Efficient hedging: cost versus shortfall risk.

*(English)*Zbl 0956.60074In a complete financial market a given contingent claim can be replicated by a self-financing trading strategy, and the cost of replication defines the price of the claim. In incomplete financial markets one can still stay on the safe side by using a “superhedging” strategy [see N. El Karoui and M.-C. Quenez, SIAM J. Control Optim. 33, No. 1, 29–66 (1995; Zbl 0831.90010) and I. Karatzas, Lectures on the mathematics of finance. Providence, RI: Am. Math. Soc. (1996; Zbl 0878.90010)]. But from a practical point of view the cost of superhedging is often too high. Also perfect (super-)hedging takes away the opportunity of making a profit together with the risk of a loss.

Suppose that the investor is unwilling to put up the initial amount of capital required by a perfect (super-)hedge and is ready to accept some risk. What is the optimal “partial hedge” which can be achieved with a given smaller amount of capital? In order to make this question precise we need a criterion expressing the investor attitude towards the shortfall risk. The authors [Finance Stoch. 3, No. 3, 251–273 (1999; Zbl 0977.91019 )] introduced strategies of “quantile hedging” which maximize the probability that a hedge is successful. In that case the investor applies a dynamic version of the static Value at Risk (VaR) concept. Just as the static VaR approach, the dynamic concept of quantile hedging does not take into account the size of the shortfall but only the probability of its occurrence.

The authors describe the investor attitude towards the shortfall in terms of a loss function. Convexity of the function corresponds to risk aversion. The shortfall risk is defined as the expectation of the shortfall weighted by the loss function. The problem is to minimize this shortfall risk given some capital constraint. Instead they could prescribe a bound on the shortfall risk and minimize the cost. In other words, they are looking for hedges which are efficient with respect to the partial ordering defined by the shortfall risk and the initial capital. These efficient hedges allow the investor to interpolate in a systematic way between the extremes of a perfect hedge (no chance of making a profit) and no hedge (full risk of shortfall, full chance of profit) depending on the accepted level of shortfall risk.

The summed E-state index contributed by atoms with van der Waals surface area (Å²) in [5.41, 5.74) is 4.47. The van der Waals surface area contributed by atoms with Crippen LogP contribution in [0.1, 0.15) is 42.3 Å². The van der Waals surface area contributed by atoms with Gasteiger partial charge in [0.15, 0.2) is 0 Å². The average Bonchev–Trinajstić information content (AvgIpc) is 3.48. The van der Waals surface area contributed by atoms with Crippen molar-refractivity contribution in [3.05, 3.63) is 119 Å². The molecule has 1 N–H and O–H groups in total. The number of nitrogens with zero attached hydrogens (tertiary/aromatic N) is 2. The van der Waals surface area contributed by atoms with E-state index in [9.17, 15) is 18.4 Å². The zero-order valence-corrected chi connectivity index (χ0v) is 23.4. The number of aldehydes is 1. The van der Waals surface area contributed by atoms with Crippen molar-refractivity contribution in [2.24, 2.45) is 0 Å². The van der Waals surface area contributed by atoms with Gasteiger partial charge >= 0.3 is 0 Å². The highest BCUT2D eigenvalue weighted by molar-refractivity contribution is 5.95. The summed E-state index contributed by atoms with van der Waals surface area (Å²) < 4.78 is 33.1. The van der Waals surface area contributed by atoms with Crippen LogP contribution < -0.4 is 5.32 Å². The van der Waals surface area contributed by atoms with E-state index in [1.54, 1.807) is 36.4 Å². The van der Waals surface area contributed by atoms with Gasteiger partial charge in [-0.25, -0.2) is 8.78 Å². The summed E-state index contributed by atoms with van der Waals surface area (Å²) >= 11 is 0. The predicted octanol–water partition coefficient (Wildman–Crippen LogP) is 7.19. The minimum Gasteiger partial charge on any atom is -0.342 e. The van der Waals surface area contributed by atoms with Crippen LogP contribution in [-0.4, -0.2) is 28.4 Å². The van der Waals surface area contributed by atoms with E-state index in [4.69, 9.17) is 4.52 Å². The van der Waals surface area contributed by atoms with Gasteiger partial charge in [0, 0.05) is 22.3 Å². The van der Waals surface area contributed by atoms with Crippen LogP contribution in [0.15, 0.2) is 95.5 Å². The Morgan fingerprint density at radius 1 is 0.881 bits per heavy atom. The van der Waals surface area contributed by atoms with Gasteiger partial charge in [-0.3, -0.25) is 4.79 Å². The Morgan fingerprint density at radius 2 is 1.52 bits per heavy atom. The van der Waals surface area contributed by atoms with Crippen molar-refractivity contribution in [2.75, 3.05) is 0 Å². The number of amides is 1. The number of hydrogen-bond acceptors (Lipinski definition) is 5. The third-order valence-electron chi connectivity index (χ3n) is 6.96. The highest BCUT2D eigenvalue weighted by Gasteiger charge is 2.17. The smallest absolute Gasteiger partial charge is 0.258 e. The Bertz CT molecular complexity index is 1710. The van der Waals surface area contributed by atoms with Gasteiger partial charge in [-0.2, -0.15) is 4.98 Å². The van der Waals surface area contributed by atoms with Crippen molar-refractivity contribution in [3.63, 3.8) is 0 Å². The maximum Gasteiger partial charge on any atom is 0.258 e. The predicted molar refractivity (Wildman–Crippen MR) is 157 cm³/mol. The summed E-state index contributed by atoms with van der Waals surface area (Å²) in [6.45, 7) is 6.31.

Suppose that the investor is unwilling to put up the initial amount of capital required by a perfect (super-)hedge and is ready to accept some risk. What is the optimal “partial hedge” which can be achieved with a given smaller amount of capital? In order to make this question precise we need a criterion expressing the investor attitude towards the shortfall risk. The authors [Finance Stoch. 3, No. 3, 251–273 (1999; Zbl 0977.91019 )] introduced strategies of “quantile hedging” which maximize the probability that a hedge is successful. In that case the investor applies a dynamic version of the static Value at Risk (VaR) concept. Just as the static VaR approach, the dynamic concept of quantile hedging does not take into account the size of the shortfall but only the probability of its occurrence.

The authors describe the investor attitude towards the shortfall in terms of a loss function. Convexity of the function corresponds to risk aversion. The shortfall risk is defined as the expectation of the shortfall weighted by the loss function. The problem is to minimize this shortfall risk given some capital constraint. Instead they could prescribe a bound on the shortfall risk and minimize the cost. In other words, they are looking for hedges which are efficient with respect to the partial ordering defined by the shortfall risk and the initial capital. These efficient hedges allow the investor to interpolate in a systematic way between the extremes of a perfect hedge (no chance of making a profit) and no hedge (full risk of shortfall, full chance of profit) depending on the accepted level of shortfall risk.

Reviewer: A.V.Swishchuk (Kyïv)

##### MSC:

60H30 | Applications of stochastic analysis (to PDEs, etc.) |

91G70 | Statistical methods; risk measures |

62F03 | Parametric hypothesis testing |

62P05 | Applications of statistics to actuarial sciences and financial mathematics |